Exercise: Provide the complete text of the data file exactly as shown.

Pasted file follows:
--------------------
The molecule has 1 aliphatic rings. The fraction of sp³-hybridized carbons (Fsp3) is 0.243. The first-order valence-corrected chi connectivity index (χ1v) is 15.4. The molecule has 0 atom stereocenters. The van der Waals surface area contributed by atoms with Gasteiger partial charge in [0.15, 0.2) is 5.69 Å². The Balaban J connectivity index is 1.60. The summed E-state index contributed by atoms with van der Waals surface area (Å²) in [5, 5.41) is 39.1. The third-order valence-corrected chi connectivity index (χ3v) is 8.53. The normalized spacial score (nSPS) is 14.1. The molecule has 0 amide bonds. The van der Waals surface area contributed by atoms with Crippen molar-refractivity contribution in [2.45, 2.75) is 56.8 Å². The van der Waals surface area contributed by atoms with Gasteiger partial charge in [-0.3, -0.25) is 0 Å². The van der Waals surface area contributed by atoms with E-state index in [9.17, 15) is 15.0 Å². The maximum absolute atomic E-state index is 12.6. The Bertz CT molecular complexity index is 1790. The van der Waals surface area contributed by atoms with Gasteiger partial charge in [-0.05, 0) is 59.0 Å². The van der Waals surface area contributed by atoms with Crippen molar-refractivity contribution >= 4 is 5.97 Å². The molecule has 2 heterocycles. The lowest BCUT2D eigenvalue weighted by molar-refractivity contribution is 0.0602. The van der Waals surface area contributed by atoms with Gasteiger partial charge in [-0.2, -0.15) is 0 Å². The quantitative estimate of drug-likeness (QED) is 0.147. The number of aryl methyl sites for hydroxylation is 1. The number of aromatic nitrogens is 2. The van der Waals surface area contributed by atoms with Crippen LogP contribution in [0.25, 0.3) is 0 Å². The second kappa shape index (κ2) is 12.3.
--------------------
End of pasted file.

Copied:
The molecule has 1 aliphatic rings. The fraction of sp³-hybridized carbons (Fsp3) is 0.243. The first-order valence-corrected chi connectivity index (χ1v) is 15.4. The molecule has 0 atom stereocenters. The van der Waals surface area contributed by atoms with Gasteiger partial charge in [0.15, 0.2) is 5.69 Å². The Balaban J connectivity index is 1.60. The summed E-state index contributed by atoms with van der Waals surface area (Å²) in [5, 5.41) is 39.1. The third-order valence-corrected chi connectivity index (χ3v) is 8.53. The normalized spacial score (nSPS) is 14.1. The molecule has 0 amide bonds. The van der Waals surface area contributed by atoms with Crippen molar-refractivity contribution in [2.45, 2.75) is 56.8 Å². The van der Waals surface area contributed by atoms with Gasteiger partial charge in [-0.3, -0.25) is 0 Å². The van der Waals surface area contributed by atoms with E-state index in [9.17, 15) is 15.0 Å². The maximum absolute atomic E-state index is 12.6. The Bertz CT molecular complexity index is 1790. The van der Waals surface area contributed by atoms with Gasteiger partial charge in [-0.05, 0) is 59.0 Å². The van der Waals surface area contributed by atoms with Crippen molar-refractivity contribution >= 4 is 5.97 Å². The molecule has 2 heterocycles. The lowest BCUT2D eigenvalue weighted by molar-refractivity contribution is 0.0602. The van der Waals surface area contributed by atoms with Gasteiger partial charge in [-0.2, -0.15) is 0 Å². The quantitative estimate of drug-likeness (QED) is 0.147. The number of aryl methyl sites for hydroxylation is 1. The number of aromatic nitrogens is 2. The van der Waals surface area contributed by atoms with Crippen LogP contribution in [0.25, 0.3) is 0 Å². The second kappa shape index (κ2) is 12.3.